In Pirkei Avot (Ethics of Our Fathers) 1:15 it states: “Say little and do much.” According to our sages, Avraham Avinu, our forefather, espoused this characteristic. We as Jews are advised to follow Avraham Avinu’s great ways. And since I am a parent educator, I’m interested to know: can we use this great piece of wisdom when we parent? Can we emulate Avraham’s middah (character trait) when we try to get through to our kids?
I think so. There is a great parenting skill that I use at home that is built from this principle, of Saying Little and Doing Much. I borrowed it from the book “How To Talk So Kids Will Listen” by Adele Faber and Elaine Mazlish.
As we have said previously, lecturing and moralizing (i.e. talking a lot) does not help our kids improve their behavior. A short statement of our beliefs and then silence can do all the teaching we need. We can even use just one word to help us get our point across.
An instinctive and helpful area to use this is in the face of danger. When my kids are roughhousing or playing too close to our Shabbat candles, instead of saying: “Are you guys crazy? That is so dangerous! You can start a fire! You can get badly burned!” I will yell: “CANDLES! THE CANDLES!” Ditto roughhousing near the steps (THE STEPS!) and, sometimes, just plain roughhousing (YOUR SISTER!).
But there’s more. I also use this skill as a soft admonishment. For example, when my kids don’t want to share their snack, instead of opting for a drawn-out lecture such as, “Come on guys, you should share your snacks. It is not nice. Don’t you want to be nice to your sister…?” I say firmly, “Chessed” (kindness). If my kids are fighting, instead of, “Will you stop this squabbling already?!” I’ll say, “Shalom bayit” (peace in the home). The hebrew phrases do it nice and succinctly, but it works even when the word (or words) isn’t charged with Biblical significance.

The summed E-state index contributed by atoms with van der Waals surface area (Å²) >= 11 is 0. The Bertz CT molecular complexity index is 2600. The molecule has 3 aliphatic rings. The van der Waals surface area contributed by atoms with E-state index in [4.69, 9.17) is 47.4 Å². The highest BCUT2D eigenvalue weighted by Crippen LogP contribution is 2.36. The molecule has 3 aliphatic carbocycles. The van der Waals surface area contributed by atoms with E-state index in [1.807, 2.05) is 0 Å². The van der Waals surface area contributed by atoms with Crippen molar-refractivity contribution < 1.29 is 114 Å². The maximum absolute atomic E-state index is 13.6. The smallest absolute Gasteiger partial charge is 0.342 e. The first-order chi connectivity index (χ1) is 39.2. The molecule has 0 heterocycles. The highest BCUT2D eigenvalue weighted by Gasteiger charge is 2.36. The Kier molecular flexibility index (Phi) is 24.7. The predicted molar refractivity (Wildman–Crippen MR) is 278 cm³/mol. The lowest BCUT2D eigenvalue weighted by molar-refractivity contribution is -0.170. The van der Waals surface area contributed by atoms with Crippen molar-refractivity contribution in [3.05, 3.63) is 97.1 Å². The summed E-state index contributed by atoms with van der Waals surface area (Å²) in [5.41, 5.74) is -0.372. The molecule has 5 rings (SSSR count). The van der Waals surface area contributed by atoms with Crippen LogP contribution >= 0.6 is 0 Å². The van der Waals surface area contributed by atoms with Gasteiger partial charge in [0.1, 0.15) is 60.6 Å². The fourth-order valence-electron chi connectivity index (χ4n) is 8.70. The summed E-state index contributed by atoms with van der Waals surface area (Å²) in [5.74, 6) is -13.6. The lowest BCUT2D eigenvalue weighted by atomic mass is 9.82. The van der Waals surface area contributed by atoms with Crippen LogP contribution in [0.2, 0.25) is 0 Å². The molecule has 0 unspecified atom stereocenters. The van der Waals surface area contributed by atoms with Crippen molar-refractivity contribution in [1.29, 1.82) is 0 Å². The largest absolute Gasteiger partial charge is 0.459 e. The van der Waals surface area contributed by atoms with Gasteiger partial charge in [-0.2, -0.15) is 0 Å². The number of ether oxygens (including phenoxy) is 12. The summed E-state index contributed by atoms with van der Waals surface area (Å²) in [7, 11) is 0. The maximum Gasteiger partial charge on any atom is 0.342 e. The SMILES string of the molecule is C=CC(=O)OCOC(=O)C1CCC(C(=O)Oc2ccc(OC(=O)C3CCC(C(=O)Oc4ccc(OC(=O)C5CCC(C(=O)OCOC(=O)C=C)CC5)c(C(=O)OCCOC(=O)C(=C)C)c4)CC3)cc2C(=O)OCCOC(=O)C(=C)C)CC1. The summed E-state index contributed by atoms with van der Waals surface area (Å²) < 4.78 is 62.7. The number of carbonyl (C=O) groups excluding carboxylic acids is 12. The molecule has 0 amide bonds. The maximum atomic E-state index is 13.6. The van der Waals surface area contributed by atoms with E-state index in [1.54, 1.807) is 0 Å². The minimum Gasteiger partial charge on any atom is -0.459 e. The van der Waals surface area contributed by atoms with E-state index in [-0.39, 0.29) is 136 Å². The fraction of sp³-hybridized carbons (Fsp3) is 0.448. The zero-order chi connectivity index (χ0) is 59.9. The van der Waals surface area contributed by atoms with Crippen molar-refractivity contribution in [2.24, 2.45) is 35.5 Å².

If my kid always forgets lunch? “Lunch.” Forgets to collect his dirty laundry? “Laundry.” Speaks disrespectfully? “Kibbud av va’em” (honoring one’s mother and father). Okay, that’s three words, but you ge the idea. Brevity.
I love this skill of using one word and saying little. It saves time and energy. And an added bonus: it teaches kids to use the skills of intuition, it helps them think and moves them to act on their own.
Younger kids might think: “The candles? What is she talking about? Oh, I am too close to the candles and that is dangerous. I better move away.” When kids are older they might think, ‘Chessed,’ what does she mean? Am I not being nice, am I only thinking of myself?” Children, especially teenagers, like this skill. Brevity is always appreciated, particularly when they know they are acting inappropriately.
My kids think that it is funny. Now when they are near the steps (and they are not so involved in their roughhousing) they will yell at each other, “THE STEPS! THE STEPS!” They will move away on their own and I don’t even have to use one word!
So yes, let us move forward in our parenting, saying little and doing much.